I would have to admit that the past month's reading hasn't been hugely demanding, although some has certainly been very pleasant. The highlights were re-reading The Prime of Miss Jean Brodie, for the Cornflower book club, a book whose relatively few pages contain prose dense with significance, and My Grandmothers and I, Diana Holman-Hunt's memoir of the two women who dominated her rather uncomfortable childhood. This last is one of the new Slightly Foxed Pocket Editions, and is a beautifully-produced little book that nestles comfortably into the hand and stays open to be read like a proper book should. The deep blue cloth cover with the fox colophon stamped on the front, and the rows of tiny gold foxes on the spine complete the experience. Both it and its predecessor, Rosemary Sutcliffe's Blue Remembered Hills have been given pride of place on my bookshelves.
A brief digression: for anyone who hasn't yet come across Slightly Foxed, this quarterly magazine with its vulpine covers is packed with excellent writing and is a mine of information for those of us who love old books. I knew it was for me when I read the flyer which begins: "Do you carry elderly Penguins in your pockets?" The most recent issue included articles about Gerald Durrell's My Family and Other Animals, Jeremy Todd on W.G. Sebald's The Rings of Saturn and Dervla Murphy on Nicholas Bouvier's journey through Afghanistan. When my copy arrives I know I mustn't unwrap it until I've got time to spare, because the briefest peek is like a sunbeam to a cat – I am transfixed - and I don't let it of my sight until I've read it cover to cover.
I'm glad that I've read Miss Pettigrew Lives for a Day before the film comes out; I think on the read first/see first debate I come down pretty firmly on read first, but this delightful book ought to be approached without preconceptions, while a good adaptation to film will only add to the pleasure of a well-wrought story.
Of the three Andre Norton books I've read this month, the best was The Crystal Gryphon. As I read I began to note resonances of another work, Robin Hobb's Farseer trilogy. Norton's book predates Hobb by some 25 years, and I assume that I'm not the first to spot similarities – however, Hobb's world is hugely more complex and multilayered than Norton's and I was simply amused to look for similarities, such as that Kerovan in The Crystal Gryphon is described as a farseer. I'm hoping to find more of this series. The Mark of the Cat and The Year of the Rat were novel and sequel separated by several years and, while the first of the better book, the action is left hanging, with the increasing dominance of the man-rats over their deadly cousins on the Plains of Desolation, so the second was satisfactory in that it rounded off the story. However, it was poorly copyedited, which always irritates, and would have benefited from a thorough re-write: the multiple voices made it very episodic and "bitty" and character development was fairly rudimentary. Having said that, I did stay up until 3am to finish it!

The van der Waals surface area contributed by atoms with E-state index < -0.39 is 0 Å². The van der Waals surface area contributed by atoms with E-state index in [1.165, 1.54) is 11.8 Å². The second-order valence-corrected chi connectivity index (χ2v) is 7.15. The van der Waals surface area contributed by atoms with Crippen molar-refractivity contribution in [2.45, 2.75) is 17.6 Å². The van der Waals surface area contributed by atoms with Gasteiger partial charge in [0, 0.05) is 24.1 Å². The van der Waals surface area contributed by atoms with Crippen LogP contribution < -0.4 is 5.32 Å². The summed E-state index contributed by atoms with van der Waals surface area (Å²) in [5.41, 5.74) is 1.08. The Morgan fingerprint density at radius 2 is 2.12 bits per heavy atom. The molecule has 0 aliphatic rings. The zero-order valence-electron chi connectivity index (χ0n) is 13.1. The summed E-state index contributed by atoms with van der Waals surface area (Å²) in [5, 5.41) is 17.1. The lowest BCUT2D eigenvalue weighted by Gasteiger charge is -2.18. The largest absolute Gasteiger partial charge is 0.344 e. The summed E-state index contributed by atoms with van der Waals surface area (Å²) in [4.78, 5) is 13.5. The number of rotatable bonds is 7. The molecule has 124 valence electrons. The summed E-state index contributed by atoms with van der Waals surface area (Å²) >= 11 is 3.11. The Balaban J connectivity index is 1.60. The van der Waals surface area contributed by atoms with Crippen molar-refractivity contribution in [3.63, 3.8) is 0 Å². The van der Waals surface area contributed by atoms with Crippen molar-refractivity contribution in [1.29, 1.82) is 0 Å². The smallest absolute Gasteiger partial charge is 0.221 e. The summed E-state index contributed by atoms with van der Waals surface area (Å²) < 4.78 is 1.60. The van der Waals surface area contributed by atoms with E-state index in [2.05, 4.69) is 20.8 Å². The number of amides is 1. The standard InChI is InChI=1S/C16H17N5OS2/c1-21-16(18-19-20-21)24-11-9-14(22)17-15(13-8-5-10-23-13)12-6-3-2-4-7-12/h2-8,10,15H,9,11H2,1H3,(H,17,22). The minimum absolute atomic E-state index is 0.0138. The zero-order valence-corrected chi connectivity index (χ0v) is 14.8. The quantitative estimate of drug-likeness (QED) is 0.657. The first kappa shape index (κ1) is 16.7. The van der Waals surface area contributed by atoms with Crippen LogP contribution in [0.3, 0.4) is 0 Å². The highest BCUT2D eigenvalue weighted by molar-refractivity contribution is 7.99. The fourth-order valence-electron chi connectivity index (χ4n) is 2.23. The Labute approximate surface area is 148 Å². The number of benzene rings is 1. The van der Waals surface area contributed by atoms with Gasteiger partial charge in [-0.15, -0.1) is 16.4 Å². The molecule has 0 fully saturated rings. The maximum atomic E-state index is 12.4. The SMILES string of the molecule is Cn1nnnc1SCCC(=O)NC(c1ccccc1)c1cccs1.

Skulduggery Pleasant, about a skeletal private investigator and his young sidekick, is just plain fun! Not without its scary moments, it's nonetheless more children's book than Young Adult, if such a distinction can be made. The younger end of the Harry Potter audience should love it, but there is amusement for older readers too. I hope that, like the HP series, as his heroine Stephanie grows up the books will gain complexity and substance.
I've written about L'Engle's An Acceptable Time already this month, where I mentioned The Young Unicorns, the third book in the series that begins with Meet the Austins. In this latter it's not only the reader who is introduced to the Austin family, but also Maggy, whose pilot father has just died in a plane crash. A spoilt brat par excellence, Maggy's arrival to live with the family and her disruptive presence is described by Vicky Austin, the second eldest of four children. Vicky is coming to terms with her own grief, as the plane's other pilot was her uncle, and she resents Maggy's seeming indifference to the loss of her father, a man she hardly knew since she had only recently moved to live with him. The Austin children are wonderfully normal, as prone to naughtiness as any, and Vicky is a disarmingly honest chronicler. At first aware that the writing felt very much of its period (it was first published in 1960), I was by the end completely won over and sorry when it finished. More on the Austins anon, since I have three books left to read in this series. I'm also about to start reading L'Engle's Crosswicks Journals, and it should be interesting to compare fact and fiction.
Vis-à-vis Challenges, I have a post to write on my Obscure Book choice, The Red House Mystery by A.A. Milne, while I've hardly embarked on the Second Canadian Book Challenge (I've started Fugitive Pieces by Ann Michaels, and then neglected it in favour of frivolous reading matter). Writing about five books at once (The Time Quintet) brought me almost up to date on the Young Adult Challenge, but short stories have been dreadfully neglected. I've read and enjoyed quite a few, but failed to write about them. I enjoyed another Agatha Christie, though, with a Dartmoor setting, which was the subject of yesterday's post.
Here are July's books:
- The Year of the Rat by Andre Norton
- An Acceptable Time by Madeleine l'Engle
- Bridle Paths by A.F. Tschiffely
- The Mark of the Cat by Andre Norton
- Miss Bunting by Angela Thirkell
- Meet the Austins by Madeleine L'Engle
- Black Plumes by Margery Allingham
- The Crystal Gryphon by Andre Norton
- The Sittaford Mystery by Agatha Christie
- My Grandmothers and I by Diana Holman-Hunt
- I Am a Cat by Soseki Natsume
- Skulduggery Pleasant by Derek Landy
- Miss Pettigrew Lives for a Day by Winifred Watson
- The Prime of Miss Jean Brodie by Muriel Spark